It is important to know that shifting towards body neutrality requires making active changes in how we view our bodies. If you are ready to become more body neutral, here are five steps that can help:
1. Consider the factors that are negatively affecting your perception of your body.
Consider unfollowing accounts on social media that make you feel negatively towards your body or try setting boundaries with people around discussions on bodies and weight.
2. Consider what you value most in life.
Are there things that are more important spending your time/energy on (such as family, friends, work…etc.) instead of worrying what your body looks like? What can you do to spend more time focusing on these things and less on your body?
3. Shift negative self-talk about your body to something more body neutral.
Things like “My arms help me lift things at work” or “My legs help me keep up with my favourite sport” are just a few examples of body neutral phrases you can begin to practice. If this is too challenging at first, try to simply identify negative self-talk that is directed towards your body instead.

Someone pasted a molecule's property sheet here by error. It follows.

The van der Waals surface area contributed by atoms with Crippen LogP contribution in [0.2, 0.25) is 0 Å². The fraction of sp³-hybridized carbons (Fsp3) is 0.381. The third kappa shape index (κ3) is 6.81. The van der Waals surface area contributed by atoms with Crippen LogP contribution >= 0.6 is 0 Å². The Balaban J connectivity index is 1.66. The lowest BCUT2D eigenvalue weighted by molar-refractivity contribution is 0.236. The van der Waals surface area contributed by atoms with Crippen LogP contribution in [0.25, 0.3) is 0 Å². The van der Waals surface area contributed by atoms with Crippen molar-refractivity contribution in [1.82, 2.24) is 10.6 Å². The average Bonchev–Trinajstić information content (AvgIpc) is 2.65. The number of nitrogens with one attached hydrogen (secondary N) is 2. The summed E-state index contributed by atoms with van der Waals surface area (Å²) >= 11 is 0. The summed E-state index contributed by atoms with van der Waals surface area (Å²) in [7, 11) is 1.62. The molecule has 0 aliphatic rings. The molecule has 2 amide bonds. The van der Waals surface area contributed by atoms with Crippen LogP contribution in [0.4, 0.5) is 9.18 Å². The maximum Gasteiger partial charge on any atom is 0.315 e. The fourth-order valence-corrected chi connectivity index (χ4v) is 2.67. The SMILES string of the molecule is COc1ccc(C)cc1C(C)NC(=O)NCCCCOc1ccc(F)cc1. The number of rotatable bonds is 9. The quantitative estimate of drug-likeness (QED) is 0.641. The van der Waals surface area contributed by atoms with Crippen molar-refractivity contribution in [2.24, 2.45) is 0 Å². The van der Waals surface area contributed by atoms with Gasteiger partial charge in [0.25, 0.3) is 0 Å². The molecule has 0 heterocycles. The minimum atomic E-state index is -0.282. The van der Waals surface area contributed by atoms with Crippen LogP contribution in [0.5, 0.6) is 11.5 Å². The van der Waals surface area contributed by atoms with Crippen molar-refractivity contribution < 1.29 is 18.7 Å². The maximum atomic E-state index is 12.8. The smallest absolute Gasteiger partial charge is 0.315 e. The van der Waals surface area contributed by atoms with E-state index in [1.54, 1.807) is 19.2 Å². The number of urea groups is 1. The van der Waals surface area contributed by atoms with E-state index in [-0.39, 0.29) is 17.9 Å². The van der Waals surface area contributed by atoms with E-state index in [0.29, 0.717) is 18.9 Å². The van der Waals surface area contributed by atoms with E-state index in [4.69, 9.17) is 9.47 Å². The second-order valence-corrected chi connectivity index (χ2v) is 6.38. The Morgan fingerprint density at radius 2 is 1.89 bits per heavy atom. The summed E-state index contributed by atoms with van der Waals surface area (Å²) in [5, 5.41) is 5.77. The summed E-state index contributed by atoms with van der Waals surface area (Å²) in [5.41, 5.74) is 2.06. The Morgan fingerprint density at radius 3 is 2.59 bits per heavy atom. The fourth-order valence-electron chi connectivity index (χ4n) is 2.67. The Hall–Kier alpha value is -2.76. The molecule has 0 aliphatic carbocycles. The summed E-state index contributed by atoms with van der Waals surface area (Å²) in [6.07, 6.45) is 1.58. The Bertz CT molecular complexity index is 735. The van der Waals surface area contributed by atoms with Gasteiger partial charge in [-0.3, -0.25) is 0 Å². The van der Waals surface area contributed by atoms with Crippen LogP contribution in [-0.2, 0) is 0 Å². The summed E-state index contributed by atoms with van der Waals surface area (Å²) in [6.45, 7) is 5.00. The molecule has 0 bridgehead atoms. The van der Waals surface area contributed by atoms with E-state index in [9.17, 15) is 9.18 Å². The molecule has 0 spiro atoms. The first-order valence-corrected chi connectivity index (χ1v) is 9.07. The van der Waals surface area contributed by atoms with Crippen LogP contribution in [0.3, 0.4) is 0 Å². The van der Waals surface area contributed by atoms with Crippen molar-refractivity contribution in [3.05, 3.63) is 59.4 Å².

4. Highlight your own strengths.
Consider the things in life that you are most proud of that have nothing to do with your body, such as your achievements, your relationships, or how you are making a positive impact in your community.
5. Remind your loved ones of their worth.
Remember that body neutrality can extend beyond ourselves. Try giving other people compliments that have nothing to do with their body. Reminding others that their worth is not dependent on what their body looks like might help them on their healing journey too!
Are you interested in learning more about how you can practice body neutrality and heal your relationship with food?
Consider reaching out to a licensed Therapist and contact our team of Registered Dietitians as we are ready to support you!
Our caring and supportive Certified Intuitive Eating Counsellors will be your co-pilots in improving your relationship with food and your body. We will help you break free from diet prison and explore emotional eating with kindness through a body neutral approach. Learn more about our nutrition counselling programs here.
Don’t forget to check your health benefits as many plans cover dietitian services!
If you enjoyed this blog post, check out our other articles on eating disorders:
Jamie Lee Kwong
Disordered Eating, Pediatrics, Family Meal Planning & Chronic Disease
Jamie will greet you with a warm and approachable smile that has a way of putting you at ease. You can count on her to be adaptive and collaborative in coming up with right-fit solutions that meet your health, mental health and family needs. She also specializes in Mental Health, Anti-inflammatory Eating, and Arthritis.